Someone asked me why I like writing. I said, “Because I like it.” I felt pretty foolish at the time. But the more I thought about it, I realized that’s all the reason I need. Here’s the answer I would have liked to give if I had more time to explain:
One night I was writing – that is to say I was struggling with a story. My words were terrible and nothing was forming. I asked myself a question. Quite literally, I asked myself this out loud (yeah, I talk to myself when I write): “Why don’t you just quit?”
So I did. I quit.
I gave myself full permission to stop writing. I wasn’t going to write any more that night and I wasn’t going to write any more the next day. I would write only when I felt like it and if I didn’t write again I wasn’t going to be hard on myself about it.
Aaaah! It felt good.
I pushed my chair away from my desk, I looked around the room with my arms reclined behind my head, and I asked myself, “Okay, now what do you want to do with all this new free time you have?” Within half a second the answer came to me so completely and so truthfully that to deny it would have been an act of lunacy. The answer: “I want to write.”
I tried to push the thought away, but the it came back. “I want to write.” And, better yet, there was no “or” option. I wasn’t debating between writing or playing guitar. I wasn’t waffling with writing or reading. I wasn’t deciding between writing or watching TV. Writing is all I wanted to do. I scooted the chair back to the desk and I continued to struggle.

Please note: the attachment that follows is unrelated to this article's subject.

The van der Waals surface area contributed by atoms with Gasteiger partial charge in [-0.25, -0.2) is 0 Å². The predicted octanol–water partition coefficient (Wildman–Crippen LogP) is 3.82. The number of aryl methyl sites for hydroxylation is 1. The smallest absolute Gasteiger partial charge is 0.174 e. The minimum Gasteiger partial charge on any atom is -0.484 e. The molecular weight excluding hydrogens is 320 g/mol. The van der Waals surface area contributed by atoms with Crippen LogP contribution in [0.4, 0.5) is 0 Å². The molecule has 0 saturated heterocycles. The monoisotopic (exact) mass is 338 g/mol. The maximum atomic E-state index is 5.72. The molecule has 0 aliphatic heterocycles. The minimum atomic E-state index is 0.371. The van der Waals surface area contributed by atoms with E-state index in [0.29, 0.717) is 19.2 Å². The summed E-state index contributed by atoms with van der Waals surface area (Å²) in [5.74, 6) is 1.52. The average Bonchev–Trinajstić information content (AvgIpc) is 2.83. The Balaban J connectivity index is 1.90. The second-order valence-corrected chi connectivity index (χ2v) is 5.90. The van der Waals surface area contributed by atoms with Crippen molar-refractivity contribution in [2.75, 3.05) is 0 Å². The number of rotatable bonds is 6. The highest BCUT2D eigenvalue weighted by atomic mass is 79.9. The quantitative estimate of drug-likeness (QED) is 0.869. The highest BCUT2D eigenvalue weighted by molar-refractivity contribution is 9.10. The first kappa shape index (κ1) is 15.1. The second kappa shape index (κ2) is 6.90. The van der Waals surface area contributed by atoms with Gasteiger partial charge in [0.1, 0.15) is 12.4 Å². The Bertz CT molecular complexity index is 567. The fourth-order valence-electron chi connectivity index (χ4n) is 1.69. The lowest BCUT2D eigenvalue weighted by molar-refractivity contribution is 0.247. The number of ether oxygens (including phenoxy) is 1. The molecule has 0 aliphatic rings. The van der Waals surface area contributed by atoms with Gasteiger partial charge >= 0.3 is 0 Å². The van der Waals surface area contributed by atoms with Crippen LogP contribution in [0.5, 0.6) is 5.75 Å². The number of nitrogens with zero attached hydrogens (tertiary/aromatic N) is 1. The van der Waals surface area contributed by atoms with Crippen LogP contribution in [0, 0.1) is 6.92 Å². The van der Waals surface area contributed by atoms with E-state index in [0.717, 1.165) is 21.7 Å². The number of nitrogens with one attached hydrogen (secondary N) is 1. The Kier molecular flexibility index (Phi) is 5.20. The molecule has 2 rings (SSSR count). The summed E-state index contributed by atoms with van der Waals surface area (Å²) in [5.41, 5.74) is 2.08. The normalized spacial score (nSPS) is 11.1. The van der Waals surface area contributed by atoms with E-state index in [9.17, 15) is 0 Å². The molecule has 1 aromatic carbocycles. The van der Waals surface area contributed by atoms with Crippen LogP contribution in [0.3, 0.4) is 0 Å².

I’ll be honest, the writing continued to suck and that night was not fun. It was, in a way, a negative epiphany. I gave myself permission to stop and to fail (and I really believe that stopping is failing). But when I thought about what I really wanted to do with my time, the only thing I wanted to do was write. It didn’t make writing easier or more fun. My writing did not improve (at least not right away). While I affirmed a self-truth that night, my writing life has been no easier since. What it did give me, however, was the absolute truth that this is what I wanted to do. Maybe I wasn’t going to be any good, but it’s what I wanted to do.
Why do you fall in love with that girl? Why is that your favorite color? A choice to write is that way too. You know it’s true, but there really isn’t any logical explanation besides, “Because I like it.” Yet, that same illogical explanation is all you need.
Everyone has a dream of publishing their writing. But Green Circle and Blue Square writers often haven’t figured out what motivates them to write. When you sit down to write something, there should be a purpose behind that chapter, short story, or poem. And that purpose has to come from somewhere inside you. With the exception of a select few writers, gone are the days when you could make a living by selling short stories and novels. If your only purpose is to sell or impress, your writing will suffer.
Even though I still struggle with writing, I found my purpose for why I do it. As ephemeral and ineffable as my reason may be, it works for me. I write because I want to. I’ve worked with other writers who have different takes on this: I write to be read; I write to understand my surroundings; I write to make sense of things; I write to express my emotions. All these, in some way, come back to the author finding a sense of purpose within him/herself. Write because it’s what you do.